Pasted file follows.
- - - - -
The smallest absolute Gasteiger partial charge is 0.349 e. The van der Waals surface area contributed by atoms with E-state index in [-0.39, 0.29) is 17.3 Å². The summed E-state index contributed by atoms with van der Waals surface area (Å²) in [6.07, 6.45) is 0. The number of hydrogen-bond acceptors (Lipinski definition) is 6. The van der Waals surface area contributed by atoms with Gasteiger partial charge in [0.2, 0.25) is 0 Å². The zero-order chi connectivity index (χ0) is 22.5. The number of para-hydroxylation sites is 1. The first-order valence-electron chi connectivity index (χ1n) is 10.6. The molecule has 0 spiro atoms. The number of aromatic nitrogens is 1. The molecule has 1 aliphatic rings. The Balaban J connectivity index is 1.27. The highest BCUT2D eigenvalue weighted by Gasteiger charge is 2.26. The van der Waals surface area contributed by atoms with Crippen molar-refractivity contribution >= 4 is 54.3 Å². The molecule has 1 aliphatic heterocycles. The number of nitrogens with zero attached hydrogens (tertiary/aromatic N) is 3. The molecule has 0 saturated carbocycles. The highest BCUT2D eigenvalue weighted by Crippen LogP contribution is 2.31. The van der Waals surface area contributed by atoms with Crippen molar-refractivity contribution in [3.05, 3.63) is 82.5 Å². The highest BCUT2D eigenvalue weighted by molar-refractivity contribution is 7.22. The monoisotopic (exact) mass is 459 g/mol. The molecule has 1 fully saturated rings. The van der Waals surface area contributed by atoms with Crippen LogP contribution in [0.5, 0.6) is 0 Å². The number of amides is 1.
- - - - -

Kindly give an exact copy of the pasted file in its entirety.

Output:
The smallest absolute Gasteiger partial charge is 0.349 e. The van der Waals surface area contributed by atoms with E-state index in [-0.39, 0.29) is 17.3 Å². The summed E-state index contributed by atoms with van der Waals surface area (Å²) in [6.07, 6.45) is 0. The number of hydrogen-bond acceptors (Lipinski definition) is 6. The van der Waals surface area contributed by atoms with Gasteiger partial charge in [0.2, 0.25) is 0 Å². The zero-order chi connectivity index (χ0) is 22.5. The number of para-hydroxylation sites is 1. The first-order valence-electron chi connectivity index (χ1n) is 10.6. The molecule has 0 spiro atoms. The number of aromatic nitrogens is 1. The molecule has 1 aliphatic rings. The Balaban J connectivity index is 1.27. The highest BCUT2D eigenvalue weighted by Gasteiger charge is 2.26. The van der Waals surface area contributed by atoms with Crippen molar-refractivity contribution >= 4 is 54.3 Å². The molecule has 1 aliphatic heterocycles. The number of nitrogens with zero attached hydrogens (tertiary/aromatic N) is 3. The molecule has 0 saturated carbocycles. The highest BCUT2D eigenvalue weighted by Crippen LogP contribution is 2.31. The van der Waals surface area contributed by atoms with Crippen molar-refractivity contribution in [3.05, 3.63) is 82.5 Å². The highest BCUT2D eigenvalue weighted by molar-refractivity contribution is 7.22. The monoisotopic (exact) mass is 459 g/mol. The molecule has 1 fully saturated rings. The van der Waals surface area contributed by atoms with Crippen LogP contribution in [0.5, 0.6) is 0 Å². The number of amides is 1.